Japanese Opera: Yu-zuru

Yu-zuru is the story of a man who helps a crane in trouble, and in return, the crane turns into a women to repay her debt to the man.

I received a flyer some time ago advertising a Japanese Opera, and since it was relatively cheap for students, Nicky, Erin and I all decided to go. It was my first time making an account and paying for something completely in Japanese, so I was pretty excited. The opera was held at the only opera house in Japan that is university run, so naturally they favor students in their pricing.

The opera was directly after our tea ceremony class though, and on the opposite end of town, so we had to rush home to change. It was a good excuse to dress fancy, so I wore my best black dress and heels, and did my hair to the side over my shoulder, with one of Nicky’s fancy hair ties. She also let me borrow a black shawl. I think I looked pretty good, though we didn’t get any pictures of me that night (something that is turning out to be pretty common, as I am the photographer on this trip).... anyway, naturally, the first thing we have to do once we’re dressed is get to the opera house.... by bicycle.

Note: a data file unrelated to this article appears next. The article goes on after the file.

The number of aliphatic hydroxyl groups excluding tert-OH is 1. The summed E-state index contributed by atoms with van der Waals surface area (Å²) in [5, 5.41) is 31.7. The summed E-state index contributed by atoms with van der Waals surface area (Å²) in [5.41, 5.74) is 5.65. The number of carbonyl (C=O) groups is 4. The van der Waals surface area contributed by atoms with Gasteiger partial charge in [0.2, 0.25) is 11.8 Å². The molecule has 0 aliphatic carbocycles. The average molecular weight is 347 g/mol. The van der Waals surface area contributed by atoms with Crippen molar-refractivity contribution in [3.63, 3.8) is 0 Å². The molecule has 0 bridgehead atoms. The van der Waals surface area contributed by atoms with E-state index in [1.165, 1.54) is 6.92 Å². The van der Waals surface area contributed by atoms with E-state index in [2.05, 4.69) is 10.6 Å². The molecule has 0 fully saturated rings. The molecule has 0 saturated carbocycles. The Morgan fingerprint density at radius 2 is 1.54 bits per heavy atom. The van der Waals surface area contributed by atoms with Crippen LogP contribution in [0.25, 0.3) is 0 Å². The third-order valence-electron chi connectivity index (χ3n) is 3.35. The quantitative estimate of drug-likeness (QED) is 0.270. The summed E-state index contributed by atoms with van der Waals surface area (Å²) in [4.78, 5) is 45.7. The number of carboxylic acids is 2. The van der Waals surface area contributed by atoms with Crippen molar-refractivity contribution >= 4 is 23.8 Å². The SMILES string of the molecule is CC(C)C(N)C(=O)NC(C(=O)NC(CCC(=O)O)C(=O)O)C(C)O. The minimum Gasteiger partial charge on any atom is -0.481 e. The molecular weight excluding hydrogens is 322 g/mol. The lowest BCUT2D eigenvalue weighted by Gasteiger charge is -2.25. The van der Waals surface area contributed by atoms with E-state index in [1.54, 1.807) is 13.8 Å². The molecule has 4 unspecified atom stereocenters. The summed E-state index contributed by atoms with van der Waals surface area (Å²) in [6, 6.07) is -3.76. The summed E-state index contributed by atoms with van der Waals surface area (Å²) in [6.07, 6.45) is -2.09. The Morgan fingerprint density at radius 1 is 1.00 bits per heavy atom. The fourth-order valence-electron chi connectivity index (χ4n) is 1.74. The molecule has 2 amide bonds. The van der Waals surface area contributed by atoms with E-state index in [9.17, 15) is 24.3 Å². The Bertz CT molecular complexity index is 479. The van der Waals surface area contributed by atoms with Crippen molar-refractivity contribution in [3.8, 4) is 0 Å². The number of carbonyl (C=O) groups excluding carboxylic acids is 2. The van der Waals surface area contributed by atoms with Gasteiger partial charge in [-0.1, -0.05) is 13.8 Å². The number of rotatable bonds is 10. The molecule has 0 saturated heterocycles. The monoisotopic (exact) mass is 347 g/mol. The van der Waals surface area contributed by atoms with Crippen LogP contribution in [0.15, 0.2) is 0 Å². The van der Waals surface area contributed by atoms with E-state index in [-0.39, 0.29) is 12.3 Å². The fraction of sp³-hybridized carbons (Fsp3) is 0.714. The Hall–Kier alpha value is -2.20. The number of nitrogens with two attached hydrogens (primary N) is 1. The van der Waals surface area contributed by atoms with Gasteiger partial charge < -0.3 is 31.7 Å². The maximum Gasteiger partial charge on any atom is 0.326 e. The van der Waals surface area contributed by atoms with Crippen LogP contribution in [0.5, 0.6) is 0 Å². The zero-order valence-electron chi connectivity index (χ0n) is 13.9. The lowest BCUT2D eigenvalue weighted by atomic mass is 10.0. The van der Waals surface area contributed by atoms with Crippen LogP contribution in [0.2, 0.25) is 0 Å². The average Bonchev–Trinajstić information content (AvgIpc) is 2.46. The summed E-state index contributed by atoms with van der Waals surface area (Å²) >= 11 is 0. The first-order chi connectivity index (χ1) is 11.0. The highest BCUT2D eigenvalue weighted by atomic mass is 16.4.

I got so many looks! It was hilarious. Biking as fast as we can in dresses and heels and done up hair down the streets of Kyoto, on a orange, green and red bike. It’s actually not hard to bike around in a dress or heels, just somewhat embarrassing.

We got to the opera house ten minutes late, but it turned out to be a blessing since, as the show had already started, we were allowed to take the closest seats available to the door, which gave us a fantastic view of the opera from the second level.

I thought the opera was interesting, if a little hard to follow. I liked the story, and the singers, and the songs, but I thought the set could have had a little more effort put in. It didn’t change at all.... I think the prettiest moment was when the crane, as a woman, cried as snow fell through the bamboo. It was a very Japanese story, with no happy ending, but the man had misused his gift, so I felt it fitting he should be left with nothing. Over all, a good story. I’m looking forward to the next play we’re planning to see in November.